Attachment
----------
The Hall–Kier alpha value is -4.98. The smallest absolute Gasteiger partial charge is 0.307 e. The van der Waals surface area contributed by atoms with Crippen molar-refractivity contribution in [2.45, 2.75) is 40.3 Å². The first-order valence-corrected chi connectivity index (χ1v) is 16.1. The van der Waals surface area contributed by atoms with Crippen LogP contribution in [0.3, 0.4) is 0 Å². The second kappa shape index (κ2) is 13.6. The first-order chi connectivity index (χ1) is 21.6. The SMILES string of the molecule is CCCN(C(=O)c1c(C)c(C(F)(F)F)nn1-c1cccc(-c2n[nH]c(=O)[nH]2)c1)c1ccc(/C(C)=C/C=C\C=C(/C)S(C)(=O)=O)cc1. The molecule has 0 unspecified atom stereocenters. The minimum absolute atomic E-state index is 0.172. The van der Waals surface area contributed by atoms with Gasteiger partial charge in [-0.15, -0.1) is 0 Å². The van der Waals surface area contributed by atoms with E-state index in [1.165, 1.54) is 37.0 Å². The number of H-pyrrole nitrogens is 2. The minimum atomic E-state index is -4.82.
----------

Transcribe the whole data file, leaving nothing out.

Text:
The Hall–Kier alpha value is -4.98. The smallest absolute Gasteiger partial charge is 0.307 e. The van der Waals surface area contributed by atoms with Crippen molar-refractivity contribution in [2.45, 2.75) is 40.3 Å². The first-order valence-corrected chi connectivity index (χ1v) is 16.1. The van der Waals surface area contributed by atoms with Crippen LogP contribution in [0.3, 0.4) is 0 Å². The second kappa shape index (κ2) is 13.6. The first-order chi connectivity index (χ1) is 21.6. The SMILES string of the molecule is CCCN(C(=O)c1c(C)c(C(F)(F)F)nn1-c1cccc(-c2n[nH]c(=O)[nH]2)c1)c1ccc(/C(C)=C/C=C\C=C(/C)S(C)(=O)=O)cc1. The molecule has 0 unspecified atom stereocenters. The minimum absolute atomic E-state index is 0.172. The van der Waals surface area contributed by atoms with Gasteiger partial charge in [-0.15, -0.1) is 0 Å². The van der Waals surface area contributed by atoms with E-state index in [1.165, 1.54) is 37.0 Å². The number of H-pyrrole nitrogens is 2. The minimum atomic E-state index is -4.82.